She changed her methodology. Changed it again. And again. In total, she went through seven methodologies before eventually accepting what had seemed impossible. The southeastern Amazon is not only a net producer of carbon, but even when you strip out the fires, the forest alone – or the non-fire net biome exchange – is a carbon source. Scientists widely regard the results, recently published in Nature, as the most definitive so far on the changing carbon fluxes of the rainforest.

The western part of the Amazon, protected by its remoteness, is in better health and can still absorb substantial amounts of carbon, the study shows. But it’s not enough to compensate for the polluting east, where ranching and soy farming have cut deep into the rainforest. The so-called lungs of the Earth are coughing up smoke. “We are losing the southeastern part of the forest,” Gatti says.

Gatti thinks her numbers show that certain parts of the Amazon may already be at their tipping point. She believes the data points to the same process that Ben Hur and Beatriz have witnessed, but on a greater scale: Rainforest species such as the brazil nut and the ironwood giving way to trees like mabea fistulifera and ouratea discophora that are more tolerant of the drier, hotter climate. Such regime change releases huge quantities of carbon and would help explain the forest’s flagging ability to draw down emissions.

“It is a path without return,” Gatti says.


Back in Ouro Preto do Oeste, the Freires bemoan the driest dry season any of them can remember. It is mid-August, and the first rains used to come by now, they say. The dry season, once just three months, now stretches for four or five. Across the whole country, reservoirs are dangerously low as Brazil suffers one of its worst droughts in a century.

The family is diversifying to try and shield their business from drought, building out capacity in breeding and beef cattle to complement their milk production. They’ve also started an organic soap business and want to plant corn.

Water is a constant worry. Some nearby farmers have already sold their land – mostly to larger cattle ranchers who address the problem by digging deep wells or piping water over long distances.

“It’s going to get even drier,” says Gertrudes, looking out over her farm’s yellow grass as two cats laze comatose in the stifling afternoon heat. In the distance, smoke hazes the horizon as newly slashed forest burns. “The water will finish.”


(Reporting by Stephen Eisenhammer; editing by Kari Howard)


Canada bans flights from South Africa and neighbouring countries – Canada Immigration News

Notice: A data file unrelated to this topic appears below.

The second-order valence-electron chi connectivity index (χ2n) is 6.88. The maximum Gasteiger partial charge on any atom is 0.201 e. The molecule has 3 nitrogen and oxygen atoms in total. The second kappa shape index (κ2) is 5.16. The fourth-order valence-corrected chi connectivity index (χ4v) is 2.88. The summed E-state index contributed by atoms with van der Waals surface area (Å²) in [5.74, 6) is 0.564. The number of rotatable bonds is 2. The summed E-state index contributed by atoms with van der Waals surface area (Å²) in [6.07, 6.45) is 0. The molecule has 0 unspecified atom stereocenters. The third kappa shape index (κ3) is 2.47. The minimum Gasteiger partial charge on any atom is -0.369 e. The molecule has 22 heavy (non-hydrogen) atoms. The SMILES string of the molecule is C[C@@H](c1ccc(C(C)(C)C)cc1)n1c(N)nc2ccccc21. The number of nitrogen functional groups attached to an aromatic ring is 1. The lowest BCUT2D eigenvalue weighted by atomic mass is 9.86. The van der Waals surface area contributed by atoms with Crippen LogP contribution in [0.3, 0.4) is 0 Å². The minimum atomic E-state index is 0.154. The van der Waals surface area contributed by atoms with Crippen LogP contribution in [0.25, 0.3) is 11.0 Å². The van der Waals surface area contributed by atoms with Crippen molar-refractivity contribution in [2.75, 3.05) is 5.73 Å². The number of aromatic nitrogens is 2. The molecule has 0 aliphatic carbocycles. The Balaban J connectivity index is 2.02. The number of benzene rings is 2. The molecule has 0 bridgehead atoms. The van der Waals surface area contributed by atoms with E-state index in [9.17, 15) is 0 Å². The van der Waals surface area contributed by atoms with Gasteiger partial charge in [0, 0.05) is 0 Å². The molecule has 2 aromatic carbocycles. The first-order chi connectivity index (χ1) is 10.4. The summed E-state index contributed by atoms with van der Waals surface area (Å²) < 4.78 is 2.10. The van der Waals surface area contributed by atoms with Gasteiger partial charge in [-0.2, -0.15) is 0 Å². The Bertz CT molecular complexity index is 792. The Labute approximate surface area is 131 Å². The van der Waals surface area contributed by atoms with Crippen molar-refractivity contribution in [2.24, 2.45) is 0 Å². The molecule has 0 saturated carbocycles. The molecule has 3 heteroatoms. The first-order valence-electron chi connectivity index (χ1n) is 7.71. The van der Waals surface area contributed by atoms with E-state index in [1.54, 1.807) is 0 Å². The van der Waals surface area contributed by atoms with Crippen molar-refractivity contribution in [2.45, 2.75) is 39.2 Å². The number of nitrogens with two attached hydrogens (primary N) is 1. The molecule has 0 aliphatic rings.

Published on November 27th, 2021 at 03:00am EST


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Sunset over Cape Town in South Africa.

Sunset over Cape Town in South Africa.

The Canadian government announced that it will limit travel to southern Africa, a region which has reported cases of a new COVID-19 variant of concern.

As of November 26, all foreign nationals who have travelled through the seven affected countries in the last 14 days will not be allowed to enter Canada. The affected nations include: South Africa, Namibia, Zimbabwe, Botswana, Lesotho, Eswatini, and Mozambique .

Canadian citizens and permanent residents will be allowed to return home, but they will have to fly home indirectly, passing through a third country where they will also need to take a  molecular COVID-19 test.

Discover if You’re Eligible for Canadian Immigration

Canada’s health minister, Jean-Yves Duclos said people already in Canada who travelled in the region over the past two weeks should get a COVID-19 test and stay in isolation until they receive a negative test result.

Transport Minister Omar Alghabra said the new measures will be in affect until at least Jan. 31, 2022.

The announcement comes after the World Health Organization (WHO) dubbed the new COVID-19 strain, also known as Omicron or B.1.1.529, as a variant of concern. So far, the Omicron variant has been detected in South Africa, Botswana, as well as in Israel, Belgium, and Hong Kong. It has not been found in Canada, according to Chief Public Health Officer, Theresa Tam.

The transport minister encouraged Canadians who are unable to get home due to the restrictions to contact the emergency watch centre.

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Canada needs to make a tough call on boosters as a new variant emerges –